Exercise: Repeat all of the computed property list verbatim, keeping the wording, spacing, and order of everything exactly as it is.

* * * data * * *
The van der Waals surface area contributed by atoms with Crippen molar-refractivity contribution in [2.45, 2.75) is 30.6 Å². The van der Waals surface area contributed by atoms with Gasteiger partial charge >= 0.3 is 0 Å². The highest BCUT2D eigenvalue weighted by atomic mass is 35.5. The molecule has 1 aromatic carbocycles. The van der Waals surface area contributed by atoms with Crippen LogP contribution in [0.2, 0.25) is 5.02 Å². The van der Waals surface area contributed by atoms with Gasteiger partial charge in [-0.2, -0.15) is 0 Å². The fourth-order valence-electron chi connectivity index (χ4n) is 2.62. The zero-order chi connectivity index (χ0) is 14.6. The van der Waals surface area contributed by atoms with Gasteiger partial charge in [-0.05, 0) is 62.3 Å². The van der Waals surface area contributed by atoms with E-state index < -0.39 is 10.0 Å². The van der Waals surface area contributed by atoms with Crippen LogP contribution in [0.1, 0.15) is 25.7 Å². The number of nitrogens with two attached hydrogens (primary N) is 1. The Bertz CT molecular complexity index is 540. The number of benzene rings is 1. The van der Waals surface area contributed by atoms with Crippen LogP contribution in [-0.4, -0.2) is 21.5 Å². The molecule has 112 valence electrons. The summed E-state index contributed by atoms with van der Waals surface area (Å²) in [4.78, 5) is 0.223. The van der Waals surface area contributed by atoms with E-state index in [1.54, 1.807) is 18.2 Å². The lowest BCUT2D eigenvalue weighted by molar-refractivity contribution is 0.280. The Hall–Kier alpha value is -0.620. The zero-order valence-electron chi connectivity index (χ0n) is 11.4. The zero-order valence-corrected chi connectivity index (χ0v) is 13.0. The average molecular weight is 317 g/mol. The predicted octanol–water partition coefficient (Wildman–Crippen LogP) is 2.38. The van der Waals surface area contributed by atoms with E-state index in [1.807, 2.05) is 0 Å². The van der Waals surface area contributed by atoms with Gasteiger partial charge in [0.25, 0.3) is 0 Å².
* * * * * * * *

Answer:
The van der Waals surface area contributed by atoms with Crippen molar-refractivity contribution in [2.45, 2.75) is 30.6 Å². The van der Waals surface area contributed by atoms with Gasteiger partial charge >= 0.3 is 0 Å². The highest BCUT2D eigenvalue weighted by atomic mass is 35.5. The molecule has 1 aromatic carbocycles. The van der Waals surface area contributed by atoms with Crippen LogP contribution in [0.2, 0.25) is 5.02 Å². The van der Waals surface area contributed by atoms with Gasteiger partial charge in [-0.2, -0.15) is 0 Å². The fourth-order valence-electron chi connectivity index (χ4n) is 2.62. The zero-order chi connectivity index (χ0) is 14.6. The van der Waals surface area contributed by atoms with Gasteiger partial charge in [-0.05, 0) is 62.3 Å². The van der Waals surface area contributed by atoms with E-state index < -0.39 is 10.0 Å². The van der Waals surface area contributed by atoms with Crippen LogP contribution in [0.1, 0.15) is 25.7 Å². The number of nitrogens with two attached hydrogens (primary N) is 1. The Bertz CT molecular complexity index is 540. The number of benzene rings is 1. The van der Waals surface area contributed by atoms with Crippen LogP contribution in [-0.4, -0.2) is 21.5 Å². The molecule has 112 valence electrons. The summed E-state index contributed by atoms with van der Waals surface area (Å²) in [4.78, 5) is 0.223. The van der Waals surface area contributed by atoms with E-state index in [1.54, 1.807) is 18.2 Å². The lowest BCUT2D eigenvalue weighted by molar-refractivity contribution is 0.280. The Hall–Kier alpha value is -0.620. The zero-order valence-electron chi connectivity index (χ0n) is 11.4. The zero-order valence-corrected chi connectivity index (χ0v) is 13.0. The average molecular weight is 317 g/mol. The predicted octanol–water partition coefficient (Wildman–Crippen LogP) is 2.38. The van der Waals surface area contributed by atoms with E-state index in [1.807, 2.05) is 0 Å². The van der Waals surface area contributed by atoms with Gasteiger partial charge in [0.25, 0.3) is 0 Å².